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Assessing Airway Patency And Breathing In NBC Category 4R - The RG Method.
  1. Lt Col JL Tong, FRCA, RAMC, Consultant and Senior Lecturer in Anaesthesia1,
  2. WO2 A Taylor, RAMC, Operating Department Practitioner1,
  3. Capt J House, RAMC2 and
  4. Dr JE Smith, FRCA, Consultant Anaesthetist3
  1. 1Royal Centre for Defence Medicine, Selly Oak, Birmingham, B29 6JD.
  2. 2SO3 Medical Training, Defence CBRN Centre, Winterbourne Gunner, SP4 0ES
  3. 3University Hospital Birmingham, Selly Oak, Birmingham, B29 6JD.

Abstract

Introduction Confirming airway patency and the presence of breathing has significant limitations when both the casualty and medical personnel are in NBC category 4R. In casualties with limited signs of breathing, IPE may adversely affect the efficiency of clinical assessment, and when the triage sieve is used this could result in the misdiagnosis of death. This manuscript describes and evaluates the Respirator-Glove (RG) method, of assessing airway patency and breathing in NBC category 4R.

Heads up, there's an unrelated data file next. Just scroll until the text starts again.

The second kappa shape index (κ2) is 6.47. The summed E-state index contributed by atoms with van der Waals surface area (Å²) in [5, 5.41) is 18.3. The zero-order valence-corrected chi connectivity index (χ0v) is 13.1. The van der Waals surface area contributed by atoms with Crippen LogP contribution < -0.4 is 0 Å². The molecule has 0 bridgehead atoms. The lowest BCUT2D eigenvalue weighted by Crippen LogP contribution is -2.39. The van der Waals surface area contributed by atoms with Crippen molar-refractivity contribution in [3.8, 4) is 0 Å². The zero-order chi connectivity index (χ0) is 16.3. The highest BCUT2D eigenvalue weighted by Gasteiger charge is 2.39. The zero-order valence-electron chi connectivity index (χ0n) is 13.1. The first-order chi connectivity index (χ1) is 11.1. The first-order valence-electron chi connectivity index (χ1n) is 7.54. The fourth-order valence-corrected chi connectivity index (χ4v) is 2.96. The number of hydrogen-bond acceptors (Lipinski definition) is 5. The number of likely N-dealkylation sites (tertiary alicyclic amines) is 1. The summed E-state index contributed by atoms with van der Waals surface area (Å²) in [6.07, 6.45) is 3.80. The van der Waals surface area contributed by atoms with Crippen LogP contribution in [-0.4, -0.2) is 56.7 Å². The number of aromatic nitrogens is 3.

Methods Amedical examination glove was fitted over the primary speech module of the S10 NBC respirator of a volunteer casualty dressed in 4R. Two groups were studied; the first used an intact glove the second used a glove minus one finger. Breathing patterns A, B and C, representing normal breathing, hypoventilation and apnoea respectively, were randomly performed by the casualty for 15 seconds. A blinded observer recorded the glove inflation and movement and using these signs determined if breathing was present.

Results All of the randomly performed breathing pattern simulations were correctly identified in both groups, with glove inflation only occurring during exhalation. In the perforated glove group, the large expiratory air leak through the hole limited the development of continuous positive airway pressure and the respirator seal wasmaintained. In the non-perforated glove group the respirator seal was compromised. No difficulty was encountered attaching the gloves to the respirator speech module.

Discussion As an aid to clinical examination, the Respirator-Glove (RG) method provides a reproducible visual assessment of airway patency and spontaneous ventilation in unconscious 4R casualties. It can be utilised at any point in the evacuation chain, may improve the identification of T1 casualties and could reduce the risk of death being misdiagnosed. The efficiency of clinical assessment in 4R will improve by introducing the RG method into CBRN medical training programmes.

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